MARGIN CALL: A request by one party in a transaction for the initial margin to be reinstated or to restore the original cash/securities ratio to parity.
MARGIN, INITIAL: Refers to the excess of cash over securities or securities over cash in a repo/reverse repo, sell/buy-buy/sell, or securities lending transaction. One party may require an initial margin due to the perceived credit risk of the counterpart. No initial margin is typically expected in fixed-income transactions, but where it does occur, it normally ranges from 1% to 3%.
MARGIN, VARIATION: Once a repo or securities lending transaction has settled. The variation margin on a repo or securities lending transaction refers to the band within which the value of the security used as collateral may fluctuate before triggering a margin call. Variation margin may be expressed either in percentage or absolute currency terms. The GMRA (See PSA/ISMA Global Master Repurchase Agreement) states that all legitimate requests for variation margin must be honored.
MARK-TO-MARKET: The act of revaluing the securities collateral in a repo or securities lending transaction to current market values. This maybe done daily or at a suitable interval agreed upon by the parties to a transaction.
MARKET VALUE: The value of loan securities or collateral as determined using the last (or latest available) sale price on the principal exchange where the instrument was traded or, if not so traded, using the most recent bid or offered prices.
MASTER REPURCHASE AGREEMENT: The standard legal agreement for repos in the US, under New York law.
MATCHED/MISMATCHED BOOK: Refers to the interest rate arbitrage book that a securities lending/repo trader may run. By matching/mismatching maturities, rates, currencies or borrowing margins, the stock lender/repo trader creates a profit or loss.
NON CASH COLLATERAL: Where securities such as equities or bonds are pledged to the lender as support of a loan transaction in lieu of cash.
NON DOMESTIC STOCK ALSO KNOWN AS FOREIGN STOCK: Securities that are lent from a foreign/overseas domicile source.
OPEN REPO: Repos which have no fixed term. They are automatically rolled over daily until one of the counterparts ends the agreement. At each rollover the repo rate is adjusted and the supplier of cash has the right to vary the amount. The supplier of collateral has the right to substitute it.
OPEN TERM TRANSACTION: Transactions without a fixed term.
OVERCOLLATERALIZATION: Over-collateralization protects a counterpart form a reduction in the market value of the collateral because of a fall in its market value.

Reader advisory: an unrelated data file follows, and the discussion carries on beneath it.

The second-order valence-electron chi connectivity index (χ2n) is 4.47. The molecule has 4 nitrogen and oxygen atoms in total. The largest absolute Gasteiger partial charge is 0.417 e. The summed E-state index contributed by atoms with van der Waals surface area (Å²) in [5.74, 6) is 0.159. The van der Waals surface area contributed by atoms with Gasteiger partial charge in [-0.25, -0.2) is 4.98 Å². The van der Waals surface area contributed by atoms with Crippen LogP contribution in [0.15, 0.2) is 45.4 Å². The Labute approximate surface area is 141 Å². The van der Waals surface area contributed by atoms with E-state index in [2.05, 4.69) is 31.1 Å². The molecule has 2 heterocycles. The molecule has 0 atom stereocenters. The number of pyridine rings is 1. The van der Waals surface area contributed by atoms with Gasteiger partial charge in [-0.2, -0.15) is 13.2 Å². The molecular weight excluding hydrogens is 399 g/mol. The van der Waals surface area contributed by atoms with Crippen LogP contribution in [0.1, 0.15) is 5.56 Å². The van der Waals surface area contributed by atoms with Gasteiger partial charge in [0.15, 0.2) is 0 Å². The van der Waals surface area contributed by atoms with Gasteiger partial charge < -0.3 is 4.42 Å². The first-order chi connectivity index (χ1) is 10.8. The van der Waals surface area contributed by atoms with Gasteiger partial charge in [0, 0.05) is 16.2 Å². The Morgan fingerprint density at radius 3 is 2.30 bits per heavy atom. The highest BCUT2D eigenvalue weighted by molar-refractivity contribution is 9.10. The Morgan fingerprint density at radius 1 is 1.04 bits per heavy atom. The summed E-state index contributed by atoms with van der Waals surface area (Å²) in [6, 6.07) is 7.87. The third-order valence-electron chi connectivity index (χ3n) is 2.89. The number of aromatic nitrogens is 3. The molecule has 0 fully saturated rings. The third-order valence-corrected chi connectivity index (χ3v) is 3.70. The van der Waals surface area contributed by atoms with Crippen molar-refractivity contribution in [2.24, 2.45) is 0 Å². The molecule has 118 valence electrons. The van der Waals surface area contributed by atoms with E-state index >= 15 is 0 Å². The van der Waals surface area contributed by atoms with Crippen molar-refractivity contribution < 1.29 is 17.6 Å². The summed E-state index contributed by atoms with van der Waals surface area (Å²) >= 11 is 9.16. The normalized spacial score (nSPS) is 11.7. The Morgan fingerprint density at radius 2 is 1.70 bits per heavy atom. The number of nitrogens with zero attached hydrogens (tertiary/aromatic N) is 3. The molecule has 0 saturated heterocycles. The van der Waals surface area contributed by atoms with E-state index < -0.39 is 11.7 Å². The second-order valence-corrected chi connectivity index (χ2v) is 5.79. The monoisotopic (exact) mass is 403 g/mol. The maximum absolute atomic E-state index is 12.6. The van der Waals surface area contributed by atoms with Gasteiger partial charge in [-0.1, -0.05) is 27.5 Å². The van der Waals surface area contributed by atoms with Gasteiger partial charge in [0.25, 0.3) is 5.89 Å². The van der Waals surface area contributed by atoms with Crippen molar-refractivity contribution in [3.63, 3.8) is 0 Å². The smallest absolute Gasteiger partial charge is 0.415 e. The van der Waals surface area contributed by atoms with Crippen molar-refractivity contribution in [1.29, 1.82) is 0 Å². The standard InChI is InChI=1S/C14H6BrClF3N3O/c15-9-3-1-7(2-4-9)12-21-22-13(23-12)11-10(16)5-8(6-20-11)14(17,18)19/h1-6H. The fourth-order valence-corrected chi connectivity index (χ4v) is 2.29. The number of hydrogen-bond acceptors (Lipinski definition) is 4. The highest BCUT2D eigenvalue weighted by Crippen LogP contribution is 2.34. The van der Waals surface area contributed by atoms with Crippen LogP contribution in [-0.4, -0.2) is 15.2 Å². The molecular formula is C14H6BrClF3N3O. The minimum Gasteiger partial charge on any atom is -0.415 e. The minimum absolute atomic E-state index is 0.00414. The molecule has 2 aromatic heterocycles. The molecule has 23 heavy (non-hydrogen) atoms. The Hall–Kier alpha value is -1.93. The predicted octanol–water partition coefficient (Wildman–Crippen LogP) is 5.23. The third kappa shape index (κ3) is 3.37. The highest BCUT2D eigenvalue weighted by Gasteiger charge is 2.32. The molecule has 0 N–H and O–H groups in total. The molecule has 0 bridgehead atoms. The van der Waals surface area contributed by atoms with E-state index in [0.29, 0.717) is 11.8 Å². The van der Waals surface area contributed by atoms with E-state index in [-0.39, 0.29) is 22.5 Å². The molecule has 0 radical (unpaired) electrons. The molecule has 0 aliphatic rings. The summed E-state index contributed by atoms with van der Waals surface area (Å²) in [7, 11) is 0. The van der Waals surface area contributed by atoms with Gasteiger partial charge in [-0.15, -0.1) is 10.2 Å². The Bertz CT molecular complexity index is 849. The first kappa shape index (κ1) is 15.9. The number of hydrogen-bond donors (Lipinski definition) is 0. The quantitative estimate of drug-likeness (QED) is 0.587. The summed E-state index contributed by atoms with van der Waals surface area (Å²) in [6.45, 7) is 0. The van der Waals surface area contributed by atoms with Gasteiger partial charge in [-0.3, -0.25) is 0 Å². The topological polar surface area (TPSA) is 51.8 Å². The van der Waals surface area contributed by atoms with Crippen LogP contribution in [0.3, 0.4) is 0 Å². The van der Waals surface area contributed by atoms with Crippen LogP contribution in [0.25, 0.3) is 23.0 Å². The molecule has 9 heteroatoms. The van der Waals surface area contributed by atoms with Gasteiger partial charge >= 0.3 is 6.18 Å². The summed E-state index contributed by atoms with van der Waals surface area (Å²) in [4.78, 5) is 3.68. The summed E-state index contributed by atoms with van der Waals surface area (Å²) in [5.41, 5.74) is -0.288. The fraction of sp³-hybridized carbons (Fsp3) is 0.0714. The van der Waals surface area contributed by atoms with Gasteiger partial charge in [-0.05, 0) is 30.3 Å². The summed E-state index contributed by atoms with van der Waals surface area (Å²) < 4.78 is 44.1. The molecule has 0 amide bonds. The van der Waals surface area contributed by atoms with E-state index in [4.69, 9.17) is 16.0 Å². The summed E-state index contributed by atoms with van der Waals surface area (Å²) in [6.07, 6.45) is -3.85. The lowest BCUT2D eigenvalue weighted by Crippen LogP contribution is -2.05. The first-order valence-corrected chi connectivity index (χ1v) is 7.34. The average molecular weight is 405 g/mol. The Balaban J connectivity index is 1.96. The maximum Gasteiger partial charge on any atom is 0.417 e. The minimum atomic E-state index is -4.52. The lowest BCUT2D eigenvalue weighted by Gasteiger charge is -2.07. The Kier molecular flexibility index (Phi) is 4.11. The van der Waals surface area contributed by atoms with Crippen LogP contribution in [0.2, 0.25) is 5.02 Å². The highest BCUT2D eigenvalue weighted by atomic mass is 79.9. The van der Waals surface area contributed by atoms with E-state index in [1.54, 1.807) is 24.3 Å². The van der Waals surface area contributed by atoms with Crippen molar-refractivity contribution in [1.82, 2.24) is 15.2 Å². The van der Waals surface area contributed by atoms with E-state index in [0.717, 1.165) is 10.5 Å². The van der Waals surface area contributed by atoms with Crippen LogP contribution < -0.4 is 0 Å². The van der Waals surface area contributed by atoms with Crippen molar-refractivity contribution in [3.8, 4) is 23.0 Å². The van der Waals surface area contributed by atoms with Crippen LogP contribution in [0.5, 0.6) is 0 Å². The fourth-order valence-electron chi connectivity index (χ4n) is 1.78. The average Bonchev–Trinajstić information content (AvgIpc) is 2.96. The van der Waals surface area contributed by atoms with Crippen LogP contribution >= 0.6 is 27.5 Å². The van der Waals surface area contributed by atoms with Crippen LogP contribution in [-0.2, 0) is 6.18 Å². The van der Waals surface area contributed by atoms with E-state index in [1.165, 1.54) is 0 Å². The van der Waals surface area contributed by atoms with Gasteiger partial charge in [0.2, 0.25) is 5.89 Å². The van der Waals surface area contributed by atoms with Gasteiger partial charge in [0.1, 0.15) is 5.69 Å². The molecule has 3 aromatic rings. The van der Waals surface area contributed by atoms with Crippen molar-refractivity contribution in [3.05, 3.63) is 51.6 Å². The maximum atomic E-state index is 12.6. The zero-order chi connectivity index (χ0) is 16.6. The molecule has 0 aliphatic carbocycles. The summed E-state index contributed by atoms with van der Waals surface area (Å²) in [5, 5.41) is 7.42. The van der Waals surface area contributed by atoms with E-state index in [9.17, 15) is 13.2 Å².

OVERNIGHT REPO: A Repo that matures on the day following its value date.
PASLA: The Pan Asia Securities Lending Association
PRIME BROKERAGE: A service offered to hedge funds and other customers by securities house to support their trading, investment and hedging activities. The service comprises of clearing, custody, securities lending and financing arrangements. Effectively a non-stop banking service to eliminate the need for the hedge fund to have a large back office and multiple clearance relationships.
PRINCIPLE: A principle is a party to a loan transaction that acts on its behalf (and therefore always represents its own risks rather than that of a client).
PROPRIETARY TRADING: Trading activity conducted by a securities firm for its own account rather than for its clients.
REBATE: A method of fee quotation used in the international securities lending market, the rebate is the difference between the interest rate obtained by the lender (on cash collateral lodged with the lender by the borrower) and the loan fee the lender wishes to charge.
REBATE RATE: The interest paid on the cash side of a securities lending transaction. A rebate rate of interest implies a fee for the loan of securities.
RECALL: A request by a lender for the return of securities from a borrower.
REPO: A transaction whereby one party sells securities to another party and agrees to repurchase the securities at a future date at a fixed price.
REPO (OR REVERSE) TO MATURITY: A repo or reverse repo that matures on the maturity date of the security traded.
REPO RATE: The interest rate paid on the cash side of a repo/reverse transaction.
REPO TO MATURITY: A repo that matures on the maturity date of the security repo-ed.
REPRICING: Occurs when the market value of a security in a repo or securities lending transaction changes and the parties to the transaction agree to adjust the amount of securities or cash in a transaction to the correct margin level.
RETURN: Occurs when the borrower of securities returns them to the lender.
REVERSE REPO: The mirror image of a repo. The party that is reversing purchases securities from another party and simultaneously agrees to resell the securities at a future date at a fixed price.
SECURITIES FINANCE: The exchanging of Securities for other Collateral (e.g. Cash, Equities, Government Bonds or Convertible Bonds) via Securities Lending (see below) Repos (see below), Swaps or any other method as agreed between the counterparts to the transaction. This term is now in general use to describe all the businesses mentioned below.